Robinson, Gail, and Lynn Barnett. Service Learning and Community Colleges: Where We
Washington, D.C.: American Association of Community Colleges, 1996.
202/728-0200, ext. 254.

Summarizes and analyzes service-learning data and trends on community college campuses.

Seidman, Anna, and Charles Tremper. Legal Issues for Service-Learning Programs: A
Community Service Brief.
Washington, D.C.: Nonprofit Risk Management
Center, 1994.


Provides general guidance on legal liability, negligence, insurance, and risk management; suggests strategies to prevent legal problems; offers suggestions for adhering to pertinent laws and regulations.

Sigmon, Robert. Linking Service with Learning. Washington, D.C.: Council of
Independent Colleges, 1994.

Relates service-learning background, typology, relationship identification, and suggestions for linking service with learning.

Silcox, Harry C. A How to Guide to Reflection: Adding Cognitive Learning to
Community Service Programs.
Philadelphia: Brighton Press, 1993.


Details the need for reflection in service-learning; learning environments; reflective teaching methods; the reflection process; research on reflection activities.

Troppe, Marie, ed. Connecting Cognition and Action: Evaluation of Student Performance
in Service Learning Courses.
Providence: ECS/Campus Compact, 1995.


Describes the importance and potential difficulty of evaluation in service-learning courses; offers evaluation methods and a model of the development of reflective judgment to assist faculty in assessing studentsı cognitive gains.

Vineyard, Sue. Evaluating Volunteers, Programs, and Events. Downers Grove, Ill.:
Heritage Arts Publishing, 1994.


Relates methods of and reasons for evaluating volunteer activities; addresses reflection as the evaluative component of service-learning.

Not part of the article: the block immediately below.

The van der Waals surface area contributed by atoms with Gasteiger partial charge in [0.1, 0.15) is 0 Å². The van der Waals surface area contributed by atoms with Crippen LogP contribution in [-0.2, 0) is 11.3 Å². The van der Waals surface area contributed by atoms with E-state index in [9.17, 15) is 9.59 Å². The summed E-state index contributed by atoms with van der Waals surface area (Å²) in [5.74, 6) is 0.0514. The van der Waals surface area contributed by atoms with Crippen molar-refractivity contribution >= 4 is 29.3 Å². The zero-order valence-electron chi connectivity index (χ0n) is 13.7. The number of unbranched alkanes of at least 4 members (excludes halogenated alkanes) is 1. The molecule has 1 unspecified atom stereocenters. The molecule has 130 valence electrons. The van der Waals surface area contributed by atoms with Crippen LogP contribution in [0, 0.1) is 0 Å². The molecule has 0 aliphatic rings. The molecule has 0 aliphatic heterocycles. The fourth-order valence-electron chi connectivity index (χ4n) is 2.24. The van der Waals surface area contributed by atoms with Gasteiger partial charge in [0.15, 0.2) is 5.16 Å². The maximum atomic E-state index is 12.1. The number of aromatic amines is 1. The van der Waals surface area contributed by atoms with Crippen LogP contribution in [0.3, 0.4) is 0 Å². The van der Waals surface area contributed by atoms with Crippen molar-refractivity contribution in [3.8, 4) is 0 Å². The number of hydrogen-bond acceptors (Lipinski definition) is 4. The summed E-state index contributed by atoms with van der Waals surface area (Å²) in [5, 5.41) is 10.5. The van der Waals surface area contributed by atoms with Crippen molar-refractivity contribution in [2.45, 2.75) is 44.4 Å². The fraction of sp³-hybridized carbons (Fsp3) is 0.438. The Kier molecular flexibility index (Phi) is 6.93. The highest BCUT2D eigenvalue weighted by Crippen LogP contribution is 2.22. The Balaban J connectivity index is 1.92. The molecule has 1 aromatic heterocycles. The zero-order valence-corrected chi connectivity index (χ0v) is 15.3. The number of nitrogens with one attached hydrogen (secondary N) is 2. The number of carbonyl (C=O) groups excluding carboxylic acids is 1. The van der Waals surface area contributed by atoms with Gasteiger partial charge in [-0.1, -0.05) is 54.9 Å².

Walsh, Jim. Community and Volunteer Service: A Resource Guide for Community
Providence: Campus Compact, 1991.


Provides information and resources for community colleges establishing service programs.

Westacott, Beverly M., and Carol R. Hegeman, eds. Service Learning in Elder Care: A
Resource Manual.
Albany, N.Y.: Foundation for Long Term Care, 1996.


Describes elder care project as a model for service-learning programs; includes case studies, curricular design, journal reflection, project evaluation, and mentoring information.

Willette, Zac, Michael Magevney, and Laura Mann. Curriculum-Based Alternative Breaks.
Nashville: Break Away:
The Alternative Break Connection, 1994.


Recommends ideas and sources for alternative college breaks combined with academic courses; focuses on why and how to do service; includes profiles of participating colleges.

Organizational Resources

American Association of Community Colleges Service-Learning Clearinghouse
One Dupont Circle, NW, Suite 410
Washington, DC 20036-1176
Phone 202/728-0200 ext. 254
Fax 202/833-2467
E-mail grobinson@aacc.nche.edu

Campus Compact National Center for Community Colleges
1833 West Southern Avenue
Mesa, AZ 85202
Phone 602/461-7392
Fax 602/461-7816
E-mail conss@mc.maricopa.edu

Campus Outreach Opportunity League
1511 K Street, NW, Suite 307
Washington, DC 20005
Phone 202/637-7004
Fax 202/637-7021
E-mail cool2you1@aol.com

Corporation for National and Community Service
1201 New York Avenue, NW
Washington, DC 20525
Phone 202/606-5000

Fund for the Improvement of Postsecondary Education
U.S. Department of Education
ROB-3, Room 3100
7th and D Streets, SW
Washington, DC 20202-5175
Phone 202/708-5750

The Invisible College
Portland State University
635 SW Harrison
Portland, OR 97207
Phone 503/725-3705
Fax 503/725-5850
E-mail alanz@sba.pdx.edu

National and Community Service Coalition
409 3rd Street, NW, Suite 200
Washington, DC 20024
Phone 202/488-SERV
Fax 202/488-1004
E-mail ncsc@cais.com

Nonprofit Risk Management Center
1001 Connecticut Avenue, NW, #900
Washington, DC 20036
Phone 202/785-3891

National Service-Learning Cooperative (K-12) Clearinghouse
University of Minnesota
1954 Buford Avenue, Room R290
St. Paul, MN 55108
Phone 800/808-7378
E-mail serve@maroon.tc.umn.edu

National Society for Experiential Education
3509 Haworth Drive, Suite 207
Raleigh, NC 27609
Phone 919/787-3263
Fax 919/787-3381
E-mail nsee@mercury.interpath.com

The Partnership for Service-Learning
815 Second Avenue, Suite 315
New York, NY 10017-4594
Phone 212/986-0989
Fax 212/986-5039

Points of Light Foundation
1737 H Street, NW
Washington, DC 20006
Phone 202/223-9186

Electronic Resources --->
<--- Tribal Colleges: Responding to Cultural Needs
Table of Contents